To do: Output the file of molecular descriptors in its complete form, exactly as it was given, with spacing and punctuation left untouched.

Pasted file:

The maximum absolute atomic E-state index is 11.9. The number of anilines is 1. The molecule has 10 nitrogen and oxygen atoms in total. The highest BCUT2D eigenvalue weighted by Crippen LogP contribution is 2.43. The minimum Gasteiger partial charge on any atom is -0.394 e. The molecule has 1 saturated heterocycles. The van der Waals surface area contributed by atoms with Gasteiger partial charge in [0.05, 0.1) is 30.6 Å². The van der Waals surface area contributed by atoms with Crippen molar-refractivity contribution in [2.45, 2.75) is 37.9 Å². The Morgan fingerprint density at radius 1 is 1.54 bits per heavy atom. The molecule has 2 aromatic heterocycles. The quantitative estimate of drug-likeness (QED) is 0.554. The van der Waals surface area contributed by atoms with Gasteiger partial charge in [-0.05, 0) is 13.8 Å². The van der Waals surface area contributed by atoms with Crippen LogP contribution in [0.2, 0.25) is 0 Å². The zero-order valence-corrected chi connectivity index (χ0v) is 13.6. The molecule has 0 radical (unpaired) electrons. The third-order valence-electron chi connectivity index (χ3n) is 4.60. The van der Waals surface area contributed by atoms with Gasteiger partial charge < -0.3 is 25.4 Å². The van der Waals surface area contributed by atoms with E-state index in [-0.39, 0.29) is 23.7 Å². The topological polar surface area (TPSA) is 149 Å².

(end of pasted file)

The maximum absolute atomic E-state index is 11.9. The number of anilines is 1. The molecule has 10 nitrogen and oxygen atoms in total. The highest BCUT2D eigenvalue weighted by Crippen LogP contribution is 2.43. The minimum Gasteiger partial charge on any atom is -0.394 e. The molecule has 1 saturated heterocycles. The van der Waals surface area contributed by atoms with Gasteiger partial charge in [0.05, 0.1) is 30.6 Å². The van der Waals surface area contributed by atoms with Crippen molar-refractivity contribution in [2.45, 2.75) is 37.9 Å². The Morgan fingerprint density at radius 1 is 1.54 bits per heavy atom. The molecule has 2 aromatic heterocycles. The quantitative estimate of drug-likeness (QED) is 0.554. The van der Waals surface area contributed by atoms with Gasteiger partial charge in [-0.05, 0) is 13.8 Å². The van der Waals surface area contributed by atoms with Crippen LogP contribution in [0.2, 0.25) is 0 Å². The zero-order valence-corrected chi connectivity index (χ0v) is 13.6. The molecule has 0 radical (unpaired) electrons. The third-order valence-electron chi connectivity index (χ3n) is 4.60. The van der Waals surface area contributed by atoms with Gasteiger partial charge < -0.3 is 25.4 Å². The van der Waals surface area contributed by atoms with E-state index in [-0.39, 0.29) is 23.7 Å². The topological polar surface area (TPSA) is 149 Å².